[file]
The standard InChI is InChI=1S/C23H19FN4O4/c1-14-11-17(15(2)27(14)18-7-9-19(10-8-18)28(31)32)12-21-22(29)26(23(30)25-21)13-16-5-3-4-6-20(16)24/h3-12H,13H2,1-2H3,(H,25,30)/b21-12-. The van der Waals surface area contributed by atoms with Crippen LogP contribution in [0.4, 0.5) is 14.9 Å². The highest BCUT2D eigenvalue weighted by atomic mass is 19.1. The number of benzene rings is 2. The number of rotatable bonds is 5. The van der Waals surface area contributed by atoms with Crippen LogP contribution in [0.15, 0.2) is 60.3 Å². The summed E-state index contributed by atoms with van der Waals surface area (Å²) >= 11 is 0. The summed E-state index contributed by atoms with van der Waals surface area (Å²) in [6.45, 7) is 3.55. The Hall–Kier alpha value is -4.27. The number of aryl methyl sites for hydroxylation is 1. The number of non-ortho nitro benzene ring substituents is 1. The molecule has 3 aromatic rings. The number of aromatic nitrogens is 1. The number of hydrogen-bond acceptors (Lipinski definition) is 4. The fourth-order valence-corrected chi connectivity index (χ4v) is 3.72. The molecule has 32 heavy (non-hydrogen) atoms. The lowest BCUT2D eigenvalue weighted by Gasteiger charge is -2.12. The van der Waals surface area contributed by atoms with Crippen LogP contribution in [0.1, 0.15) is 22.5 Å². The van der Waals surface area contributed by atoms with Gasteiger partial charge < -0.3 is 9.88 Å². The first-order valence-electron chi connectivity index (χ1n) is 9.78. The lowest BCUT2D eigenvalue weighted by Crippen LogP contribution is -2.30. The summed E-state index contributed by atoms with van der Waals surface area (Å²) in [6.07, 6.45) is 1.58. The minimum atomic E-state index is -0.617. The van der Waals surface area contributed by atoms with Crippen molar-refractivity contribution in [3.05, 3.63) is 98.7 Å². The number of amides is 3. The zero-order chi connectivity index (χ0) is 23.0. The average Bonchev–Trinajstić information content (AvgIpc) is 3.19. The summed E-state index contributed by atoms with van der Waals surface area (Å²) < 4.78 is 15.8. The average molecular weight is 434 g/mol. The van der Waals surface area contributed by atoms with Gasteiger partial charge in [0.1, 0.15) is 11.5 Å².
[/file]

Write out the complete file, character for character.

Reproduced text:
The standard InChI is InChI=1S/C23H19FN4O4/c1-14-11-17(15(2)27(14)18-7-9-19(10-8-18)28(31)32)12-21-22(29)26(23(30)25-21)13-16-5-3-4-6-20(16)24/h3-12H,13H2,1-2H3,(H,25,30)/b21-12-. The van der Waals surface area contributed by atoms with Crippen LogP contribution in [0.4, 0.5) is 14.9 Å². The highest BCUT2D eigenvalue weighted by atomic mass is 19.1. The number of benzene rings is 2. The number of rotatable bonds is 5. The van der Waals surface area contributed by atoms with Crippen LogP contribution in [0.15, 0.2) is 60.3 Å². The summed E-state index contributed by atoms with van der Waals surface area (Å²) >= 11 is 0. The summed E-state index contributed by atoms with van der Waals surface area (Å²) in [6.45, 7) is 3.55. The Hall–Kier alpha value is -4.27. The number of aryl methyl sites for hydroxylation is 1. The number of non-ortho nitro benzene ring substituents is 1. The molecule has 3 aromatic rings. The number of aromatic nitrogens is 1. The number of hydrogen-bond acceptors (Lipinski definition) is 4. The fourth-order valence-corrected chi connectivity index (χ4v) is 3.72. The molecule has 32 heavy (non-hydrogen) atoms. The lowest BCUT2D eigenvalue weighted by Gasteiger charge is -2.12. The van der Waals surface area contributed by atoms with Crippen LogP contribution in [0.1, 0.15) is 22.5 Å². The van der Waals surface area contributed by atoms with Gasteiger partial charge < -0.3 is 9.88 Å². The first-order valence-electron chi connectivity index (χ1n) is 9.78. The lowest BCUT2D eigenvalue weighted by Crippen LogP contribution is -2.30. The summed E-state index contributed by atoms with van der Waals surface area (Å²) in [6.07, 6.45) is 1.58. The minimum atomic E-state index is -0.617. The van der Waals surface area contributed by atoms with Crippen molar-refractivity contribution in [3.05, 3.63) is 98.7 Å². The number of amides is 3. The zero-order chi connectivity index (χ0) is 23.0. The average Bonchev–Trinajstić information content (AvgIpc) is 3.19. The summed E-state index contributed by atoms with van der Waals surface area (Å²) < 4.78 is 15.8. The average molecular weight is 434 g/mol. The van der Waals surface area contributed by atoms with Gasteiger partial charge in [0.1, 0.15) is 11.5 Å².